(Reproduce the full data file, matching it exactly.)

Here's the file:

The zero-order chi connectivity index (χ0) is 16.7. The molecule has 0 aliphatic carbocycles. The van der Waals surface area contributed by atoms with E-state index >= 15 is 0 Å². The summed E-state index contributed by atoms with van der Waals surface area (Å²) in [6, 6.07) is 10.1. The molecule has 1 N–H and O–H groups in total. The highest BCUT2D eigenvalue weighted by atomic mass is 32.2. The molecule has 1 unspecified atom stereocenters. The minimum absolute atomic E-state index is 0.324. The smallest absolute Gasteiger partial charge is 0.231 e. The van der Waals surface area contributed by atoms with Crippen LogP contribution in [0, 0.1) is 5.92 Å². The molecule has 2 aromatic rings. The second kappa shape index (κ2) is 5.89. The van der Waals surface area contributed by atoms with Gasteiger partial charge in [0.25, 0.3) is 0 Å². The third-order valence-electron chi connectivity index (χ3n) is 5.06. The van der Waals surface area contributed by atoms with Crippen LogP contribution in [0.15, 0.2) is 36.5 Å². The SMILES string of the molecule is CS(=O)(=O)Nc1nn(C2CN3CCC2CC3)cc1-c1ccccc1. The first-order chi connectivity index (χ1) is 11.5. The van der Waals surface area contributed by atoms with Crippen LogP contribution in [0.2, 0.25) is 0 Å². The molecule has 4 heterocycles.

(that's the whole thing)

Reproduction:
The zero-order chi connectivity index (χ0) is 16.7. The molecule has 0 aliphatic carbocycles. The van der Waals surface area contributed by atoms with E-state index >= 15 is 0 Å². The summed E-state index contributed by atoms with van der Waals surface area (Å²) in [6, 6.07) is 10.1. The molecule has 1 N–H and O–H groups in total. The highest BCUT2D eigenvalue weighted by atomic mass is 32.2. The molecule has 1 unspecified atom stereocenters. The minimum absolute atomic E-state index is 0.324. The smallest absolute Gasteiger partial charge is 0.231 e. The van der Waals surface area contributed by atoms with Crippen LogP contribution in [0, 0.1) is 5.92 Å². The molecule has 2 aromatic rings. The second kappa shape index (κ2) is 5.89. The van der Waals surface area contributed by atoms with Gasteiger partial charge in [0.25, 0.3) is 0 Å². The third-order valence-electron chi connectivity index (χ3n) is 5.06. The van der Waals surface area contributed by atoms with Crippen LogP contribution in [0.15, 0.2) is 36.5 Å². The SMILES string of the molecule is CS(=O)(=O)Nc1nn(C2CN3CCC2CC3)cc1-c1ccccc1. The first-order chi connectivity index (χ1) is 11.5. The van der Waals surface area contributed by atoms with Crippen LogP contribution in [0.2, 0.25) is 0 Å². The molecule has 4 heterocycles.